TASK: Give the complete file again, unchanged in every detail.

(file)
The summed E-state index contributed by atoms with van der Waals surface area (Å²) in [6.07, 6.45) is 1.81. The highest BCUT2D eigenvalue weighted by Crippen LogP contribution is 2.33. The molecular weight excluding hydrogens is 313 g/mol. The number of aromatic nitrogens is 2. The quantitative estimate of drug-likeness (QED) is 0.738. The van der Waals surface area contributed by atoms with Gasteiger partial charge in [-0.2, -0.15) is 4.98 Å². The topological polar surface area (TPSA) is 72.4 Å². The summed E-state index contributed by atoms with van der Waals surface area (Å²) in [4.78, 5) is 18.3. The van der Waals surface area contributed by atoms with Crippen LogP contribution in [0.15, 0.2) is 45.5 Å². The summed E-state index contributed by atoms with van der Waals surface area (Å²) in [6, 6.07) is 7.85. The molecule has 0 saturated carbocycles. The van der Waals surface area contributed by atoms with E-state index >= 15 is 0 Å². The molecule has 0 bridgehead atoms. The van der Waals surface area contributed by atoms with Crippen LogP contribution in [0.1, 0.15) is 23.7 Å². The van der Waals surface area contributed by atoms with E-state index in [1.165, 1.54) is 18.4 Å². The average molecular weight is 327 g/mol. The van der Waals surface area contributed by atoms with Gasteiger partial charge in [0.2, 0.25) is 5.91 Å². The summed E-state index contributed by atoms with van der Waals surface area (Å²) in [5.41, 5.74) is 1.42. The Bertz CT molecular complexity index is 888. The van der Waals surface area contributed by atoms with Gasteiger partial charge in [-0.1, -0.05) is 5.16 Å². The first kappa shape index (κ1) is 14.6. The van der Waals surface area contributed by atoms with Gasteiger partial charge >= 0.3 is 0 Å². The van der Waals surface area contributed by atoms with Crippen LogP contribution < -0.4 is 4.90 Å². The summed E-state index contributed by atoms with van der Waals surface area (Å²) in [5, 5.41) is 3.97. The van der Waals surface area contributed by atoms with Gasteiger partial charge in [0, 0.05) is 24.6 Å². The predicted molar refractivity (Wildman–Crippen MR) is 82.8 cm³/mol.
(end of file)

The summed E-state index contributed by atoms with van der Waals surface area (Å²) in [6.07, 6.45) is 1.81. The highest BCUT2D eigenvalue weighted by Crippen LogP contribution is 2.33. The molecular weight excluding hydrogens is 313 g/mol. The number of aromatic nitrogens is 2. The quantitative estimate of drug-likeness (QED) is 0.738. The van der Waals surface area contributed by atoms with Gasteiger partial charge in [-0.2, -0.15) is 4.98 Å². The topological polar surface area (TPSA) is 72.4 Å². The summed E-state index contributed by atoms with van der Waals surface area (Å²) in [4.78, 5) is 18.3. The van der Waals surface area contributed by atoms with Crippen LogP contribution in [0.15, 0.2) is 45.5 Å². The summed E-state index contributed by atoms with van der Waals surface area (Å²) in [6, 6.07) is 7.85. The molecule has 0 saturated carbocycles. The van der Waals surface area contributed by atoms with E-state index >= 15 is 0 Å². The molecule has 0 bridgehead atoms. The van der Waals surface area contributed by atoms with Crippen LogP contribution in [0.1, 0.15) is 23.7 Å². The van der Waals surface area contributed by atoms with E-state index in [1.165, 1.54) is 18.4 Å². The average molecular weight is 327 g/mol. The van der Waals surface area contributed by atoms with Gasteiger partial charge in [0.2, 0.25) is 5.91 Å². The summed E-state index contributed by atoms with van der Waals surface area (Å²) in [5.41, 5.74) is 1.42. The Bertz CT molecular complexity index is 888. The van der Waals surface area contributed by atoms with Gasteiger partial charge in [-0.1, -0.05) is 5.16 Å². The first kappa shape index (κ1) is 14.6. The van der Waals surface area contributed by atoms with Gasteiger partial charge >= 0.3 is 0 Å². The van der Waals surface area contributed by atoms with Crippen LogP contribution < -0.4 is 4.90 Å². The summed E-state index contributed by atoms with van der Waals surface area (Å²) in [5, 5.41) is 3.97. The van der Waals surface area contributed by atoms with Gasteiger partial charge in [0, 0.05) is 24.6 Å². The predicted molar refractivity (Wildman–Crippen MR) is 82.8 cm³/mol.